Clear water conditions are a common occurrence now more than ever on Lake Erie. The introduction of Zebra and Quagga mussels has resulted in a habitat with far less plankton and microorganism content than the latter part of the 20th century. The clear water periods that now exist can be found during all three major periods. Clear water by itself not only dictates certain color patterns, but the weather conditions during clear water periods can also dictate certain color patterns over others. Because clear water exists in all three periods, bait size and style will also vary according more to the period and its forage base than the water clarity.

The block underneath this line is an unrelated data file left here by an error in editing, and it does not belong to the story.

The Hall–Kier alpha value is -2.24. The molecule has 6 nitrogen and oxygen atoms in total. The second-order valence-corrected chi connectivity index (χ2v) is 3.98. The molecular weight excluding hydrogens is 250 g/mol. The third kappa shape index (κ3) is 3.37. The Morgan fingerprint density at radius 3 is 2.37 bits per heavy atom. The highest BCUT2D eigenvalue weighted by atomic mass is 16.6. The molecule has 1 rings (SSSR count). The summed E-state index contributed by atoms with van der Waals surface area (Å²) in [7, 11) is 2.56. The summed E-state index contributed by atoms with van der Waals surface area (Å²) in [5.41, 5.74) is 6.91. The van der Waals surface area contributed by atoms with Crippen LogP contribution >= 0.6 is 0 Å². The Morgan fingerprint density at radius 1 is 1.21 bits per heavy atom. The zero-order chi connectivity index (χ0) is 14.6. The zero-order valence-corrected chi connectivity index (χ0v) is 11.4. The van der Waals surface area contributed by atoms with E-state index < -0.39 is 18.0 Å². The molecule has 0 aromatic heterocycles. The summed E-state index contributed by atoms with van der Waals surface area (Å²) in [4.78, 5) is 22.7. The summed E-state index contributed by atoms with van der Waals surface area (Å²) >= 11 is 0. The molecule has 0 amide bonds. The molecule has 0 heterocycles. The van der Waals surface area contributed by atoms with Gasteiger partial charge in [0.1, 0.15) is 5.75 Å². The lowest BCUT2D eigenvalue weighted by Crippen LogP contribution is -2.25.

Clear water conditions during the near shore period will tend to require the implementation of planer boards and longer leads on downriggers, flat lines, and segmented lead core rigs in order to maintain the optimum effectiveness of your spread, rougher seas may alleviate the need somewhat, but it is never a bad idea to implement planer boards during the near shore period under any circumstances. Clear water periods and sunny weather conditions during the near shore period will tend to favor more natural colored or drab color baits in patterns like Baby Brown (trout), Gray ghost, Perch, Chicken, Mayfly and the like on some days and on other days may favor metallic, shiny patterns like Metallic Trout, Cheap Sunglasses, Boy Girl, and Greasy Chicken. When spoons are the bait style du jour, copper cupped choices tend to be the most productive choice during this period. The copper not only validates the more natural color preference but also maintains a metallic quality as well. The one unifying characteristic of near shore period baits is that they should definitely lean towards the small side of the bait spectrum. Cranks like Dave’s Kaboom Shiners, Jr. Thundersticks, and Little Rippers are good choices and mini-spoons should be favored as well. Mix your spread with these different color and style choices until a pattern emerges. Keep in mind that walleyes are finicky and early in the morning when the sun is low on the horizon they may favor one color pattern and later in the day they may change over to the other. When fishing in clear water conditions during the near shore period and overcast or rainy conditions persist, darker color patterns and natural colors will be productive choices. Darker patterns like walleye magic, electric chicken, Andy’s walleye slapper, shrimp, lights out, and purple demon will be good choices. When opting for harnesses during the near shore period and during clear water conditions, the color choices should remain similar, but due to the warming water temperatures, Colorado and Indiana blade harnesses should be favored and will perform better at the slower trolling speeds that this period tends to require.